Saturday, September 11, 2010

More training practices that don't involve "positive reinforcement"

My dog is trained to puke on the linoleum. As were all the dogs and cats I had before her.

How is that even possible, you ask?

It's simple. Every time they start heaving, I pick them up and move them onto the linoleum. Then I stay with them and hold their hair while they're puking.

That's seriously all it takes to train your pet to puke on the linoleum. And they get very committed to it, actually. One time Tinky-Winky started throwing up blood. While I was at work, she threw up so much my entire kitchen was just a sea of blood. By the time I came home she was too weak to walk, in fact she hardly had the strength to blink... but she never let a drop of blood hit the carpet. My brave little dog.

So is this positive reinforcement, negative reinforcement, punishment, or extinction?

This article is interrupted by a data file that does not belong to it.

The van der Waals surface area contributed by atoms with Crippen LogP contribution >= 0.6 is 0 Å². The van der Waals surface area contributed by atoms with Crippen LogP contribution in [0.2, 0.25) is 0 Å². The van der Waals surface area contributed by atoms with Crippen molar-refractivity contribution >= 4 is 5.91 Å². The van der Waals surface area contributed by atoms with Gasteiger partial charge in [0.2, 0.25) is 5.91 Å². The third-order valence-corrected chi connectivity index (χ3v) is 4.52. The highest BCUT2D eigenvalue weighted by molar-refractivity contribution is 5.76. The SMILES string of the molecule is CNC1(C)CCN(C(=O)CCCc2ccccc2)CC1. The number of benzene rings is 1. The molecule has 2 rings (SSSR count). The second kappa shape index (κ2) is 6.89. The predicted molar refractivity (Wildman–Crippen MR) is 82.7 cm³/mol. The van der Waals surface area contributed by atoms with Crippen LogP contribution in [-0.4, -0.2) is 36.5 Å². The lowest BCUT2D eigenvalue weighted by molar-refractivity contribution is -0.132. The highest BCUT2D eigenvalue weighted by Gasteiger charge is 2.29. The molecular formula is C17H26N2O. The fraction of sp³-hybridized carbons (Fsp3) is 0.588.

Actually, it's none of the above. It's something much more useful: understanding. It works on people, too. You can try to train your employees to do things your way by rewarding them, by punishing them, or by making the right thing easy and the wrong thing hard... but the most effective training method by far is simply for them to understand what result you're trying to achieve. My pets know I don't want them puking on the carpet, so they go puke on the linoleum. Simple as that.

But you could try teaching them the same thing with candy, I suppose.

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